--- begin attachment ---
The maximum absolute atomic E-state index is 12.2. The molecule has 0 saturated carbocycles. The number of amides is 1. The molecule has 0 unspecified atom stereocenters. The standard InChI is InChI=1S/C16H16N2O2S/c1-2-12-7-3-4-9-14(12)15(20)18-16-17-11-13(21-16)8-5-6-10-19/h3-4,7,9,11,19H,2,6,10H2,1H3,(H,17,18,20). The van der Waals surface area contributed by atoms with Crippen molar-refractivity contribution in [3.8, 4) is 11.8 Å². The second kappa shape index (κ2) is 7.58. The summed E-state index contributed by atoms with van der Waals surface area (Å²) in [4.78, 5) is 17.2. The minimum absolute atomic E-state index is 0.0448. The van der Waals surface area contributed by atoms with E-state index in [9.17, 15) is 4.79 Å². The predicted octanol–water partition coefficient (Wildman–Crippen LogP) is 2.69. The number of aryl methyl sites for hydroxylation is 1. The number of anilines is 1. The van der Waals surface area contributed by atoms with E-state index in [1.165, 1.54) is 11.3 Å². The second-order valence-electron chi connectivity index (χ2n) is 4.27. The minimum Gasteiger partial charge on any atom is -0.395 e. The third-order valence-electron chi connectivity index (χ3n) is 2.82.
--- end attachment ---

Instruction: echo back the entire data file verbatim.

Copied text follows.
The maximum absolute atomic E-state index is 12.2. The molecule has 0 saturated carbocycles. The number of amides is 1. The molecule has 0 unspecified atom stereocenters. The standard InChI is InChI=1S/C16H16N2O2S/c1-2-12-7-3-4-9-14(12)15(20)18-16-17-11-13(21-16)8-5-6-10-19/h3-4,7,9,11,19H,2,6,10H2,1H3,(H,17,18,20). The van der Waals surface area contributed by atoms with Crippen molar-refractivity contribution in [3.8, 4) is 11.8 Å². The second kappa shape index (κ2) is 7.58. The summed E-state index contributed by atoms with van der Waals surface area (Å²) in [4.78, 5) is 17.2. The minimum absolute atomic E-state index is 0.0448. The van der Waals surface area contributed by atoms with E-state index in [9.17, 15) is 4.79 Å². The predicted octanol–water partition coefficient (Wildman–Crippen LogP) is 2.69. The number of aryl methyl sites for hydroxylation is 1. The number of anilines is 1. The van der Waals surface area contributed by atoms with E-state index in [1.165, 1.54) is 11.3 Å². The second-order valence-electron chi connectivity index (χ2n) is 4.27. The minimum Gasteiger partial charge on any atom is -0.395 e. The third-order valence-electron chi connectivity index (χ3n) is 2.82.